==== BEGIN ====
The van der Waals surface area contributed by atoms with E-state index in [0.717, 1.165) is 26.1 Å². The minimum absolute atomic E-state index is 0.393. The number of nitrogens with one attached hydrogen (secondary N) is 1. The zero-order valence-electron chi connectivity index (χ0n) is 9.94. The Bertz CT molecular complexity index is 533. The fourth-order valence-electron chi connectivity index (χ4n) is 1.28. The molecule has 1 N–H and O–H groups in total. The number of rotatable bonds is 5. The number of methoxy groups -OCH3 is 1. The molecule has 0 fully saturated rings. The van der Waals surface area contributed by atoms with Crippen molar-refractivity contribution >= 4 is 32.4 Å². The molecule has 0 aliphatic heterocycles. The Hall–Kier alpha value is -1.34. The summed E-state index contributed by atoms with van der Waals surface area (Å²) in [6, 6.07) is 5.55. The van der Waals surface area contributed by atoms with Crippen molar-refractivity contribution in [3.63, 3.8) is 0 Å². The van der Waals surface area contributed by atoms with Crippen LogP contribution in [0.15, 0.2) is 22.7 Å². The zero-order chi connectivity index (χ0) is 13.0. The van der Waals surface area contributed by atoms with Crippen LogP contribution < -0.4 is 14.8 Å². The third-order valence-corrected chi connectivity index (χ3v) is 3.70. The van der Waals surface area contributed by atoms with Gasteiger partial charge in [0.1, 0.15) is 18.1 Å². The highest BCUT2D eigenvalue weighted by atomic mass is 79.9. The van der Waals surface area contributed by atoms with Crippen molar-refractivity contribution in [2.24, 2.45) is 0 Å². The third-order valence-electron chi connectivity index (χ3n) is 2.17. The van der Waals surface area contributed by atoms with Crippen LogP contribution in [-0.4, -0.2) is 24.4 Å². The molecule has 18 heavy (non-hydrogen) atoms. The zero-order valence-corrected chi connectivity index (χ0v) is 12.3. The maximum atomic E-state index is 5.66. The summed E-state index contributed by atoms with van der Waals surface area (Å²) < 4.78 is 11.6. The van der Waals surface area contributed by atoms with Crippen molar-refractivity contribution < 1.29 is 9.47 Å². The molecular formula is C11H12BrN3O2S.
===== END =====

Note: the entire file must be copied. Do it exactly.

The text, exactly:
The van der Waals surface area contributed by atoms with E-state index in [0.717, 1.165) is 26.1 Å². The minimum absolute atomic E-state index is 0.393. The number of nitrogens with one attached hydrogen (secondary N) is 1. The zero-order valence-electron chi connectivity index (χ0n) is 9.94. The Bertz CT molecular complexity index is 533. The fourth-order valence-electron chi connectivity index (χ4n) is 1.28. The molecule has 1 N–H and O–H groups in total. The number of rotatable bonds is 5. The number of methoxy groups -OCH3 is 1. The molecule has 0 fully saturated rings. The van der Waals surface area contributed by atoms with Crippen molar-refractivity contribution >= 4 is 32.4 Å². The molecule has 0 aliphatic heterocycles. The Hall–Kier alpha value is -1.34. The summed E-state index contributed by atoms with van der Waals surface area (Å²) in [6, 6.07) is 5.55. The van der Waals surface area contributed by atoms with Crippen molar-refractivity contribution in [3.63, 3.8) is 0 Å². The van der Waals surface area contributed by atoms with Crippen LogP contribution in [0.15, 0.2) is 22.7 Å². The zero-order chi connectivity index (χ0) is 13.0. The van der Waals surface area contributed by atoms with Crippen LogP contribution < -0.4 is 14.8 Å². The third-order valence-corrected chi connectivity index (χ3v) is 3.70. The van der Waals surface area contributed by atoms with Gasteiger partial charge in [0.1, 0.15) is 18.1 Å². The highest BCUT2D eigenvalue weighted by atomic mass is 79.9. The van der Waals surface area contributed by atoms with Crippen molar-refractivity contribution in [2.24, 2.45) is 0 Å². The third-order valence-electron chi connectivity index (χ3n) is 2.17. The van der Waals surface area contributed by atoms with Crippen LogP contribution in [-0.4, -0.2) is 24.4 Å². The molecule has 18 heavy (non-hydrogen) atoms. The zero-order valence-corrected chi connectivity index (χ0v) is 12.3. The maximum atomic E-state index is 5.66. The summed E-state index contributed by atoms with van der Waals surface area (Å²) < 4.78 is 11.6. The van der Waals surface area contributed by atoms with Crippen molar-refractivity contribution < 1.29 is 9.47 Å². The molecular formula is C11H12BrN3O2S.